Will Coffee Hydrate You?

cup of black coffee

by Erin Marissa Russell

Are you wondering about whether coffee will hydrate you? If you’re like us, you’ve heard conflicting information. Yes, coffee’s main ingredient is water, but what about the diuretic properties of caffeine? We’re ready to explain how coffee affects hydration, so just keep reading to find out more.

Is Coffee a Diuretic?

For one thing, you’d need to consume a pretty significant amount of coffee for the diuretic effect to happen. One study found that for coffee to have a diuretic effect, you need to consume five cups of brewed coffee each day. That equals out to 40 ounces or 1.2 liters of coffee daily. Another project saw the effect after consuming three cups of coffee in a single sitting.

(A diuretic effect is when your body makes more urine than it normally would in response to a certain substance.) Coffee can cause a diuretic effect in response to the caffeine it contains if enough coffee is consumed. Studies based on lower, more moderate levels of coffee consumption showed that drinking coffee was just as hydrating as drinking water. One study found that coffee was just as hydrating as water at up to three to six cups per day.

Another thing to consider is that, when you drink coffee regularly, the diuretic effect of the coffee decreases. That means the more regular of a coffee drinker you are, the less likely it is that you’ll experience increased urine output when you drink coffee. Conversely, if you are an occasional coffee drinker, you’re more likely to see the diuretic effect of coffee when you drink it.

But you may be wondering just how much of a diuretic effect coffee has when enough coffee is consumed to trigger the effect. The project that observed a diuretic effect after three cups of brewed coffee in a single serving found that afterward, only 3.7 ounces more urine was produced as compared with consuming non-caffeinated beverages. Even when the diuretic effect happens, you don’t lose more fluid than you take in, so the overall effect of drinking coffee is hydrating.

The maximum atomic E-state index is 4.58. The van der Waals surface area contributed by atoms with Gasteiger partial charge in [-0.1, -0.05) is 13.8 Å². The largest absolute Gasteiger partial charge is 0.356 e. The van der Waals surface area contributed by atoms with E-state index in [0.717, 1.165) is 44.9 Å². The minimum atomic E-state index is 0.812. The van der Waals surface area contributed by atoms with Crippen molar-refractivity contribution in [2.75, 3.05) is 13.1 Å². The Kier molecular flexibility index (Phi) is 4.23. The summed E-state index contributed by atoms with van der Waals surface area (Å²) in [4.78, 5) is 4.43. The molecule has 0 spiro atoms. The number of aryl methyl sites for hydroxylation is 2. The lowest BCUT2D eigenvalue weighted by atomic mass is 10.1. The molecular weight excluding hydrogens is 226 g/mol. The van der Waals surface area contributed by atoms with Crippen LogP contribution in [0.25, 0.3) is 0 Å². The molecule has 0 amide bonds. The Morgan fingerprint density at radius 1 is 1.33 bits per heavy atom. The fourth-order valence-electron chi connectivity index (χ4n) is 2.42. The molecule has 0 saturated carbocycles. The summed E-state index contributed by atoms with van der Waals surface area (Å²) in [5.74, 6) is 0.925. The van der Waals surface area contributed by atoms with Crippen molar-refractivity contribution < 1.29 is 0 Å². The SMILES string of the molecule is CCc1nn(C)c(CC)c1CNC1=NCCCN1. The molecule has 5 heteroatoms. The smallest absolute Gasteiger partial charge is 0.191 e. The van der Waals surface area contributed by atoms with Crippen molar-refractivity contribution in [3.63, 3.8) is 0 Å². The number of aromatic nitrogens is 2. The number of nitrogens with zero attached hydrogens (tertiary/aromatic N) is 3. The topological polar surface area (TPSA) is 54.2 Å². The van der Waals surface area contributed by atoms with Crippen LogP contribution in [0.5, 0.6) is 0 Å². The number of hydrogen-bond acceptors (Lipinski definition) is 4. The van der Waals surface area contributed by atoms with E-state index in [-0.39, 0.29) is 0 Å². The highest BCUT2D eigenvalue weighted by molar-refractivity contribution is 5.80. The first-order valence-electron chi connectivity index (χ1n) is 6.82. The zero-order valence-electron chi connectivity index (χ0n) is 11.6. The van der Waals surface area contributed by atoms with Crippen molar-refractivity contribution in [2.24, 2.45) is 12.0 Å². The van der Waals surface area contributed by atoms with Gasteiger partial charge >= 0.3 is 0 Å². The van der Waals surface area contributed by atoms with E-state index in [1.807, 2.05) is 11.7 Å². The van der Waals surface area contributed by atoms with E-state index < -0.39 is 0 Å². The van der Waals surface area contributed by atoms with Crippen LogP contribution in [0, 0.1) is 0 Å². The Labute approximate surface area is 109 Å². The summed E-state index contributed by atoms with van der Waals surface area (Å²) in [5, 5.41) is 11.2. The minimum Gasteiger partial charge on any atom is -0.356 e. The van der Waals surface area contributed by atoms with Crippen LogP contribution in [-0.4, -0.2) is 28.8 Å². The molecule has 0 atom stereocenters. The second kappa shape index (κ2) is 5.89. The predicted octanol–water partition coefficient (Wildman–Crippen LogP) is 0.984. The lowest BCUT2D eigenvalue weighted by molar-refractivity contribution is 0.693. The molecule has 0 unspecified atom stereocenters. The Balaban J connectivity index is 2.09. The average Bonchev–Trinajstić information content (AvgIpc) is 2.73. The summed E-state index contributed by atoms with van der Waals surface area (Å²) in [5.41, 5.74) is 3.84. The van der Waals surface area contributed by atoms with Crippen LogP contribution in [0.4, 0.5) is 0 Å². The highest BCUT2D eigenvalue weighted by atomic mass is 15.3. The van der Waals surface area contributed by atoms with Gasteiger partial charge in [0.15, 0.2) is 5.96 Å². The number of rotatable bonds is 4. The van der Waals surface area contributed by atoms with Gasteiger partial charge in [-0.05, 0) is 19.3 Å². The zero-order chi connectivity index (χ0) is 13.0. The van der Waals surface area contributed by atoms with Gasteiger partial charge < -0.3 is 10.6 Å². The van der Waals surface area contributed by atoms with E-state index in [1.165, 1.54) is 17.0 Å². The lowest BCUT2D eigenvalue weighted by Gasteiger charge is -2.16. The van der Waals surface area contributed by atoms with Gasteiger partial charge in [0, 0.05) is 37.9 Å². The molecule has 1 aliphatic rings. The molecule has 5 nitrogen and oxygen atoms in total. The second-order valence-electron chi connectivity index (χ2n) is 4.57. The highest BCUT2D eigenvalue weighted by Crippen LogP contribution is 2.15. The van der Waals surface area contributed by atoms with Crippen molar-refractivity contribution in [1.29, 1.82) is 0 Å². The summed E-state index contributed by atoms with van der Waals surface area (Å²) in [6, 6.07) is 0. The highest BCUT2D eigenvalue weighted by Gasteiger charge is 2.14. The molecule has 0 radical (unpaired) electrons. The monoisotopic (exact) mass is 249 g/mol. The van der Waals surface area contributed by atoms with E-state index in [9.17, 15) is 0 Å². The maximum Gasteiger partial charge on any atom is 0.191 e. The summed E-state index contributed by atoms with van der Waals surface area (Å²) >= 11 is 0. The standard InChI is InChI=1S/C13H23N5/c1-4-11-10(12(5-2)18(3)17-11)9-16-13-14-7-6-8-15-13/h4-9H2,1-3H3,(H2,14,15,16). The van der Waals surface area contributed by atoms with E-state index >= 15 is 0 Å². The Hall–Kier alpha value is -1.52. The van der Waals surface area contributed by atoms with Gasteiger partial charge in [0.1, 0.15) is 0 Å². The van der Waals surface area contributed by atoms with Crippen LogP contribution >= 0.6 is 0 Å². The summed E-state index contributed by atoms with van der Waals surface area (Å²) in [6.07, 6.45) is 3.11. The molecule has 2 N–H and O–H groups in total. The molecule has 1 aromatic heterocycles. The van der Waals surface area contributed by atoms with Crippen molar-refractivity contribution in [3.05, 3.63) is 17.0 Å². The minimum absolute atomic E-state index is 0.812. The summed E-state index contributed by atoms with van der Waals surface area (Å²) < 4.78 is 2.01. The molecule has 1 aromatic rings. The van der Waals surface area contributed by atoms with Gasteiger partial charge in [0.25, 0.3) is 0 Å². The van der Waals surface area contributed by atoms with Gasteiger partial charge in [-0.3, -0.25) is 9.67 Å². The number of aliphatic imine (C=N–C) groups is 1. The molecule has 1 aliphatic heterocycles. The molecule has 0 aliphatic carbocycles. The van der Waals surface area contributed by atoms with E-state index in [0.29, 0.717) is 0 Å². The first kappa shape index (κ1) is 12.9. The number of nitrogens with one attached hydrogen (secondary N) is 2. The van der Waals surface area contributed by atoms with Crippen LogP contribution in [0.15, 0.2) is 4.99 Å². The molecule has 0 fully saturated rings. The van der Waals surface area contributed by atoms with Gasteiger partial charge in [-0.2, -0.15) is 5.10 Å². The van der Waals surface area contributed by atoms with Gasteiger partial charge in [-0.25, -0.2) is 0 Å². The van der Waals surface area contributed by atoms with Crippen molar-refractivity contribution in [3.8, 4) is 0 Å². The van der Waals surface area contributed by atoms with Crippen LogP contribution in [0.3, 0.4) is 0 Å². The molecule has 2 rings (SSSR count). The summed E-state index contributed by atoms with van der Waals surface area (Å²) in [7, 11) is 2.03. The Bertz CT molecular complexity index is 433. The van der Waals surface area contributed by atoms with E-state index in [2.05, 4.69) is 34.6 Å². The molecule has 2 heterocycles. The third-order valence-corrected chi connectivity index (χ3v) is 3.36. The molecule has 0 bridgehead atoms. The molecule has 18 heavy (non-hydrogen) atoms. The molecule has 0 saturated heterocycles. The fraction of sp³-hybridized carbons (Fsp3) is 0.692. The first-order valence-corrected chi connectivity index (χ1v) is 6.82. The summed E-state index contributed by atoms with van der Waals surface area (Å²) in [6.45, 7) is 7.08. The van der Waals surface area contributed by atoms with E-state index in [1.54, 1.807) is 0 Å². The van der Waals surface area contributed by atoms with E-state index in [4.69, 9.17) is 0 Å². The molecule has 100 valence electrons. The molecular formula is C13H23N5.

Caffeine and the Diuretic Effect

Different types of coffee contain different levels of caffeine, which can influence how much of a diuretic effect the coffee causes if enough is consumed. The more caffeine your coffee contains, the more likely it is to have a diuretic effect.

  • Brewed coffee: Brewed coffee may be prepared in an automatic drip machine, French press, or percolator. It is the most commonly made type of coffee in the United States. Eight ounces of brewed coffee contains an average of 95 mg of caffeine, between 70 and 140 mg.
  • Espresso: Espresso doesn’t contain quite as much caffeine as brewed coffee, unless you consider the comparison by volume instead of how it’s usually served. A single shot of espresso (one to 1.75 ounces) contains 63 mg of caffeine.
  • Instant coffee: This quick mix for coffee drinkers is made of freeze-dried or spray-dried coffee beans. It contains less caffeine than brewed coffee. Eight ounces of instant coffee contain between 30 and 90 mg of caffeine. 
  • Decaffeinated coffee: Decaffeinated coffee has had at least 97 percent of its caffeine removed, so it contains much less caffeine than other coffee options. Eight ounces of decaf coffee contains, on average, 3 mg of caffeine, between 0 and 7 mg.

We’ve learned about when the diuretic effect kicks in and how it’s linked to caffeination. We’ve also discussed just how much fluid loss occurs when the diuretic effect happens. What we determined is that the diuretic effect requires a certain level of caffeine consumption before it applies. And even when the diuretic effect applies, the amount of fluid lost is not more than the amount taken in with the coffee, so the overall effect of drinking coffee is hydrating. 

That said, if you are looking for hydration, water is your best option. It’s widely available, inexpensive, and contains no caffeine or calories.

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